Background: In patients with ICH, antiplatelet therapy is withheld due to the perceived risk of hematoma expansion. Often, these medications are either not restarted or there is prolonged delays until they are restarted, but the risk of occlusive vascular events might be higher without resumption of antithrombotic therapy. A meta-analysis of observational studies found no difference in the risk of hemorrhagic events and a lower risk of occlusive vascular events associated with antiplatelet therapy resumption after any type of intracranial hemorrhage (ICH); however, randomized trials for antiplatelet efficacy in occlusive vascular disease have excluded patients with a history of intracerebral hemorrhage. Due to the paucity of evidence, no guidelines have strong recommendations about long-term anti-platelet therapy after ICH. The RESTART Trial  aimed to address the question of whether or not to start antiplatelet therapy following an intracerebral hemorrhagic stroke. ...Read More
Superficial venous thrombosis refers to a clot and inflammation in the larger, or “axial” veins of the lower extremities and superficial thrombophlebitis refers to clot and inflammation in the tributary veins of the lower extremities. While we previously thought of this as a benign entity, we actually found the superficial venous thrombosis has been associated with concomitant DVT and PE.
Small, superficial clots can be treated with compression, NSAIDs, and elevation. These patients should be seen for follow up within 7-10 days to make sure the clot has not progressed.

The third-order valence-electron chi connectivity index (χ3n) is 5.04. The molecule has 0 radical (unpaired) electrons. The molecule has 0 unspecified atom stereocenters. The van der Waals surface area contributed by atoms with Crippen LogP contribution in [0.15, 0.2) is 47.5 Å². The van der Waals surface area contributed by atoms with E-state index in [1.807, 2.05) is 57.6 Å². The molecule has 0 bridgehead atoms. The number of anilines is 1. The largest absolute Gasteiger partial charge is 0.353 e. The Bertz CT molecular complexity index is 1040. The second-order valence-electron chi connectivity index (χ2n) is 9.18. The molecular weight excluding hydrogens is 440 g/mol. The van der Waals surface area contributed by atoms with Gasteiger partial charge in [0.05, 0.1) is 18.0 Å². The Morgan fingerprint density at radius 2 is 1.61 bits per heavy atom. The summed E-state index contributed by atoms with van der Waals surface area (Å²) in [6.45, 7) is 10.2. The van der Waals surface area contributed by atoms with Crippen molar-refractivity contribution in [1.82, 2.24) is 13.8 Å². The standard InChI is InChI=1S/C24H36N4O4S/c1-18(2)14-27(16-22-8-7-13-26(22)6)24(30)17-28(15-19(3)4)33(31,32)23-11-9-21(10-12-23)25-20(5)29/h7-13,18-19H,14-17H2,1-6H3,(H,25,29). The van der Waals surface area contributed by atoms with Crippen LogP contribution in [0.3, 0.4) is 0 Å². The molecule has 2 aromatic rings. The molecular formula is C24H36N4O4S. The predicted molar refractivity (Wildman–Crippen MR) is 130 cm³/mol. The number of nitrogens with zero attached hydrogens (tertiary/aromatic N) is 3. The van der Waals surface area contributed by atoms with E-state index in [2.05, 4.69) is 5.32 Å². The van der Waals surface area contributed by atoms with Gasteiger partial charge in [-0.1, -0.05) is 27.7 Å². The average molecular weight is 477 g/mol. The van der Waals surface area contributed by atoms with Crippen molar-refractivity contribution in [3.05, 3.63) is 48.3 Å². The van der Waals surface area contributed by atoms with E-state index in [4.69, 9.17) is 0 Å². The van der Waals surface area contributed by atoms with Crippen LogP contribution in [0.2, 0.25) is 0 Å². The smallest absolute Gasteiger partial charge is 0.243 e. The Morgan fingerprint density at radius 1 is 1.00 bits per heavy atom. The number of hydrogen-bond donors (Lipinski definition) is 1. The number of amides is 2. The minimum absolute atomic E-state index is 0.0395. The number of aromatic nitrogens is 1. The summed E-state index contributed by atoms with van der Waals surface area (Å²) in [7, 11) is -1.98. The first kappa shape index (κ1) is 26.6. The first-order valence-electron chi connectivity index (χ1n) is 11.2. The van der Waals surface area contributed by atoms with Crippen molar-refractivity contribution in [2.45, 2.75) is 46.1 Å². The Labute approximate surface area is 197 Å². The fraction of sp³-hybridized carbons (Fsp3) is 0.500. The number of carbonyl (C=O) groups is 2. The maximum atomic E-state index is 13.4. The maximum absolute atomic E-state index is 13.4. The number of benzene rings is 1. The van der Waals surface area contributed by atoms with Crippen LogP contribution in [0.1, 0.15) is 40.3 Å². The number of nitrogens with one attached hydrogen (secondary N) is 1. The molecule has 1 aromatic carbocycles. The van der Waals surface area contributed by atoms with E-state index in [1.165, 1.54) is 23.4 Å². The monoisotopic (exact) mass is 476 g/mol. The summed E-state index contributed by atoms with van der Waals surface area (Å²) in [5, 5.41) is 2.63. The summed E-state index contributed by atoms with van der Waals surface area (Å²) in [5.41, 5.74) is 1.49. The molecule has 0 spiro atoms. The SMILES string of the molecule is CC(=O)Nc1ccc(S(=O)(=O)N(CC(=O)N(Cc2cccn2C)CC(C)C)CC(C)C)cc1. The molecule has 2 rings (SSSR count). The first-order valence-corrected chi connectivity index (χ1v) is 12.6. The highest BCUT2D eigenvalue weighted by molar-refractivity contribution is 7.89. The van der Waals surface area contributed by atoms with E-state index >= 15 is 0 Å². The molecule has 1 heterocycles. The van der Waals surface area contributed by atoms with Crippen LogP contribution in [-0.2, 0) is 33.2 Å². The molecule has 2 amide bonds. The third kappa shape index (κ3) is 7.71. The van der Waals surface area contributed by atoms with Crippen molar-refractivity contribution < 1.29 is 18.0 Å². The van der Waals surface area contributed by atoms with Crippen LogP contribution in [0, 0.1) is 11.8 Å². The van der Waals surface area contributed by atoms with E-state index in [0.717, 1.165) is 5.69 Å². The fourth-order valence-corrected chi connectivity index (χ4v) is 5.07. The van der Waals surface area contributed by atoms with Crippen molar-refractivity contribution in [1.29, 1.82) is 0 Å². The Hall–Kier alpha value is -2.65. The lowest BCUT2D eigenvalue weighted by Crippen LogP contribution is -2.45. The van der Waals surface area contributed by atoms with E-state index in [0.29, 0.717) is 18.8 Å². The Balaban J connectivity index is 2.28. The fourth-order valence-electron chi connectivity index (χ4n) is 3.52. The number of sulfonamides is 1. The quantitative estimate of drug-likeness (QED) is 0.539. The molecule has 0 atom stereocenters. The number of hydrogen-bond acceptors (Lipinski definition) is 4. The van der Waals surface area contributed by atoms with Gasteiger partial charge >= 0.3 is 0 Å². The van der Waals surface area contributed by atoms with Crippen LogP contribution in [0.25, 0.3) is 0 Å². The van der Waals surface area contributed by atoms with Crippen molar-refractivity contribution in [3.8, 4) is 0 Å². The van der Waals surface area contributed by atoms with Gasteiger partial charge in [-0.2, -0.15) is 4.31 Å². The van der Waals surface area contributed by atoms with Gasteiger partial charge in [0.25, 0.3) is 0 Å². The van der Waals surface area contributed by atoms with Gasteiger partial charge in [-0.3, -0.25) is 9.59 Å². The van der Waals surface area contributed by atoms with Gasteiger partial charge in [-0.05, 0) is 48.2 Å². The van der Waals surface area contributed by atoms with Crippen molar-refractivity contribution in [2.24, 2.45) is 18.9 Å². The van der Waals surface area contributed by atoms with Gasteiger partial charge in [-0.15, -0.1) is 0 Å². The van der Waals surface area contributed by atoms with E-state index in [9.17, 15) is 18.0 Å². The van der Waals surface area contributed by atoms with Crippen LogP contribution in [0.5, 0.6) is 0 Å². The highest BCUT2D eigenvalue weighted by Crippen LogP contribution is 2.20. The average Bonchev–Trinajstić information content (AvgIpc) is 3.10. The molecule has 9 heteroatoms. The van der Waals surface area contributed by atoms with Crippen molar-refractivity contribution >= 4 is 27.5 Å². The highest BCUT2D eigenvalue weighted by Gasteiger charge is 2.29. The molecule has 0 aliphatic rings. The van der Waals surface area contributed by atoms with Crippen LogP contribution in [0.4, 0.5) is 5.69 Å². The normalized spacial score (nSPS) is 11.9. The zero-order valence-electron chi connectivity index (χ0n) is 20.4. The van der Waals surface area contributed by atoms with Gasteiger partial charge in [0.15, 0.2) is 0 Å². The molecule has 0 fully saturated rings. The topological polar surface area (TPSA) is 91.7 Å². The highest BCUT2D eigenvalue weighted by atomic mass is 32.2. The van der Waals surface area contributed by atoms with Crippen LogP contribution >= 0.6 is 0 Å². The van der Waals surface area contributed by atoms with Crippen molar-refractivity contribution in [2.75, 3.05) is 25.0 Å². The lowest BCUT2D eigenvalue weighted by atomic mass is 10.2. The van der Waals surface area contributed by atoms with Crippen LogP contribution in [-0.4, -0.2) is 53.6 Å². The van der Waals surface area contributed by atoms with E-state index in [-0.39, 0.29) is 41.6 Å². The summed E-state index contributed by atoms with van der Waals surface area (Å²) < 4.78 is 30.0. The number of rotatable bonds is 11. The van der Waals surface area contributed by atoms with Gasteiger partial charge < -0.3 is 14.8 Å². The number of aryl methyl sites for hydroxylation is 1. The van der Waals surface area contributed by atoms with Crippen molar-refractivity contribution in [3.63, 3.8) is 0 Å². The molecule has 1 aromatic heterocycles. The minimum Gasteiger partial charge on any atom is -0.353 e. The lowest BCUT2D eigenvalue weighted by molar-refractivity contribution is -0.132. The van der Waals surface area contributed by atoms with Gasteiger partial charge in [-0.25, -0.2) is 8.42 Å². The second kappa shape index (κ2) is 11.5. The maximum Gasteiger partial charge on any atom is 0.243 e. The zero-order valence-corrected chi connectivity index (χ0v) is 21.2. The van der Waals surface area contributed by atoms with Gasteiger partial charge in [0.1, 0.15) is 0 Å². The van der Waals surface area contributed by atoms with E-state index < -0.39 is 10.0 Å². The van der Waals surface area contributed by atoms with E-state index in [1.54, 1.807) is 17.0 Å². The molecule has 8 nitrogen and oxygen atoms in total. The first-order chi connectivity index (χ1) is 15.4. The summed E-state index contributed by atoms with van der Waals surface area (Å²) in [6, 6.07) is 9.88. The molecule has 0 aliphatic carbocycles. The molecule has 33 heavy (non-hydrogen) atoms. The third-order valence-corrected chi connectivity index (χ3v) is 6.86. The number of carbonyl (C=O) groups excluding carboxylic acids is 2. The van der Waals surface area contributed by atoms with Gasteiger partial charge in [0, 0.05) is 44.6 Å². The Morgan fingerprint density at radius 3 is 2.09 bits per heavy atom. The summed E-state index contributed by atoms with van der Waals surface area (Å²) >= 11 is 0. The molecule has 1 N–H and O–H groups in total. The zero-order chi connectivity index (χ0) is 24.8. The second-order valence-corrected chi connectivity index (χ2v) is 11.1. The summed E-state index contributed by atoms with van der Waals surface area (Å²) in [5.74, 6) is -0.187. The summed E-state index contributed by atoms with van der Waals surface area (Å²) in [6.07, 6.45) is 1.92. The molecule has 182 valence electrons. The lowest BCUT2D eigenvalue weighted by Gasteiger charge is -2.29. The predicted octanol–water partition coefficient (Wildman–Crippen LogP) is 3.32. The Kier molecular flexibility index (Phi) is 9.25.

Clots that are longer than 5 cm should be treated with prophylactic dosing of anticoagulation: fondaparinux 2.5mg subq once daily for 45 days or enoxaparin 40 mg subq once daily for 45 days.
Clots that are within 3 cm of the sapheno-femoral junction should be treated the same as a DVT.
A superficial thrombus could mean there is a deeper clot elsewhere, even in the other leg! Take a good history, perform a thorough physical exam and consider a bilateral lower extremity DVT study in concerning patients.
Background: TXA is a synthetic lysine derivative that binds with the lysine site on plasminogen and inhibits fibrinolysis. TXA is not a new drug. Studies from the late 1960s and early 1970s have shown reduced bleeding and need for transfusions in many surgical and medical settings. Fast forward to today and we are finding all kinds of uses for TXA other than trauma including post-partum hemorrhage, epistaxis, hemoptysis, gastrointestinal hemorrhage, and many more....Read More
Hyperviscosity Syndrome happens when elevated WBCs or severe hyperproteinemia cause high serum viscosity and micro-circulatory problems in patients with Waldenstrom’s macroglobulinemia, multiple myeloma or acute leukemia. Be suspicious of this syndrome in these patient’s when they present with the classic triad of mucosal bleeding, visual disturbances, and neurological symptoms or with any end organ failure.
Tumor Lysis Syndrome results from high turnover of malignant cells resulting in severe metabolic derangements including hypocalcemia, hyperkalemia, hyperphosphatemia, hyperuricemia, AKI, metabolic acidosis. Be suspicious of this in patients presenting with edema, hematuria, fatigue, weakness, altered mental status or symptoms that go along with specific metabolic derangement, particularly if they recently received chemotherapy, radiation or high dose steroids.